X11 is an extensible windowing system for bitmap displays. It forms the foundation of most Unix operating system GUIs.

The X Window System (commonly known as X11, based on its current major version being 11, or shortened to simply X, and sometimes informally X-Windows) is a computer software system and network protocol that provides a basis for graphical user interfaces (GUIs) and rich input device capability for networked computers. It creates a hardware abstraction layer where software is written to use a generalized set of commands, allowing for device independence and reuse of programs on any computer that implements X.


X originated at the Massachusetts Institute of Technology (MIT) in 1984. The protocol version has been X11 since September 1987. The X.Org Foundation leads the X project, with the current reference implementation, X.Org Server, available as free and open source software under the MIT License and similar permissive licenses.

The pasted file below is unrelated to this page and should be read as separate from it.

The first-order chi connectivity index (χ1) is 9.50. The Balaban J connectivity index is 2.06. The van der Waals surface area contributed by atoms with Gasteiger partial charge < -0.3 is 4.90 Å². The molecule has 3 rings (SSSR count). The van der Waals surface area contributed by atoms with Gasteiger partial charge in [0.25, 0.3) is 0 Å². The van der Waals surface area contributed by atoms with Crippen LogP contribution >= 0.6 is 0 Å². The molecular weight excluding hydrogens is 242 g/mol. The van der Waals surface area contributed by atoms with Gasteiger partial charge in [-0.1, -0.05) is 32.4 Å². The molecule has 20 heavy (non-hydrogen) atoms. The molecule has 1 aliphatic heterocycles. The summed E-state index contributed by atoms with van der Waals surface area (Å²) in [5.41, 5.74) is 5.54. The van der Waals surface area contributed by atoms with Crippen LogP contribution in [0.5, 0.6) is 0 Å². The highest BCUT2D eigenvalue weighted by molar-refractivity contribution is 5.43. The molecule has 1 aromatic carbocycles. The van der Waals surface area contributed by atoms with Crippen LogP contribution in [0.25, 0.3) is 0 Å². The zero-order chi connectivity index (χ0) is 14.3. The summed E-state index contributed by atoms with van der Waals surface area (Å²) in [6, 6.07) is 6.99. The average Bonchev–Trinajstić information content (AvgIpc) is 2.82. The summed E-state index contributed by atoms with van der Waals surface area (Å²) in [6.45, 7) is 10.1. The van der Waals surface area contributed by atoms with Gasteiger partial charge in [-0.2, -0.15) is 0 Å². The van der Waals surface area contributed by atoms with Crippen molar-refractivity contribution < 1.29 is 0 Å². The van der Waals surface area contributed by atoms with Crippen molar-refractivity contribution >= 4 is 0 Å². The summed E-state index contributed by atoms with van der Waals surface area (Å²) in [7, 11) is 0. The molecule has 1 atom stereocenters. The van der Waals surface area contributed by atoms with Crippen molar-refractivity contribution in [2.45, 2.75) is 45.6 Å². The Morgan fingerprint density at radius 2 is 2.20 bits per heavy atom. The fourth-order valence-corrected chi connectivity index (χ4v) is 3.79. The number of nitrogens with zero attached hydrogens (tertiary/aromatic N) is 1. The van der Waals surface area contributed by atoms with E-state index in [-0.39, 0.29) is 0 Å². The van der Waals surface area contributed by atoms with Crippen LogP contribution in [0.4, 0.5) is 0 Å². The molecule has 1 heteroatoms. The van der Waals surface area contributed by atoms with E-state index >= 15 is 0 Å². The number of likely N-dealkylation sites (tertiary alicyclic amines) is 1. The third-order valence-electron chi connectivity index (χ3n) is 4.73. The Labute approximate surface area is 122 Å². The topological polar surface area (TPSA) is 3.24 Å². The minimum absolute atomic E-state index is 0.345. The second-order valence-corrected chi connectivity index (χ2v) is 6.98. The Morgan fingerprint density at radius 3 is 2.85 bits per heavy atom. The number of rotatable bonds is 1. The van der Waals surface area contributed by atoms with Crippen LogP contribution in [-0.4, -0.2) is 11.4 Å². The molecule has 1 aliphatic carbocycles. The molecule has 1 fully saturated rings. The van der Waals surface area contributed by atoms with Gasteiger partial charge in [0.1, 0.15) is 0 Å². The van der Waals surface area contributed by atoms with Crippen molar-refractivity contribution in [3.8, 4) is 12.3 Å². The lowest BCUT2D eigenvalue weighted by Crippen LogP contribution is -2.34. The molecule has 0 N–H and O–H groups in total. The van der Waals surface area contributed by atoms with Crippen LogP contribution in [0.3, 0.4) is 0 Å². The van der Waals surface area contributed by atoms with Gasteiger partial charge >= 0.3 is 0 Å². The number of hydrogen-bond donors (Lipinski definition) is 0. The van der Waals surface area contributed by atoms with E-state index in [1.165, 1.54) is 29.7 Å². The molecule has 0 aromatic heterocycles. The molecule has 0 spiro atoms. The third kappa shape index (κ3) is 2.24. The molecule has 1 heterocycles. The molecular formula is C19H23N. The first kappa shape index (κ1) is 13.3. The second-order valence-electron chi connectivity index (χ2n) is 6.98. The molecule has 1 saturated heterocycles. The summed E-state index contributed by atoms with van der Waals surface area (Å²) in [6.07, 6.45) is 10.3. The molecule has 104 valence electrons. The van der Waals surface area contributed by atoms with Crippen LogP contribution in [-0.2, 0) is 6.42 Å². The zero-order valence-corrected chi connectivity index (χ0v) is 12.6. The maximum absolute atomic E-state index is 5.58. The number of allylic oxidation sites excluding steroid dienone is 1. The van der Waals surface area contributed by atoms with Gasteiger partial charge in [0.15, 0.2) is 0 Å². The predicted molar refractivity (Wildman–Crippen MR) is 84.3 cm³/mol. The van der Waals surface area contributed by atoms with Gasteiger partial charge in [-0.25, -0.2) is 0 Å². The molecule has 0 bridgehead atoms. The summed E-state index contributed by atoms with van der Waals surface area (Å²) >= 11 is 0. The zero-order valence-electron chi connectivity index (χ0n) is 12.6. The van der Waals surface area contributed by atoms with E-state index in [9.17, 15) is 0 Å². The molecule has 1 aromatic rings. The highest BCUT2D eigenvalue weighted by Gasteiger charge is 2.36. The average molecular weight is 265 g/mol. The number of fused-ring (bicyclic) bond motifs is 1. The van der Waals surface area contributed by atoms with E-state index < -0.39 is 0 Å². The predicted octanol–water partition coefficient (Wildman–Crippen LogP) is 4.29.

The key design principles of X11 are

  • define methods, not policies
  • extensibility
  • network transparency
  • window based

A X11 system consists of

  • a X11 Server that connects with one or more display devices (called Screens), user input devices and accepts connections from so called…

  • X11 Clients which communicate with the X11 server to receive user input and draw graphics (into windows) through it.


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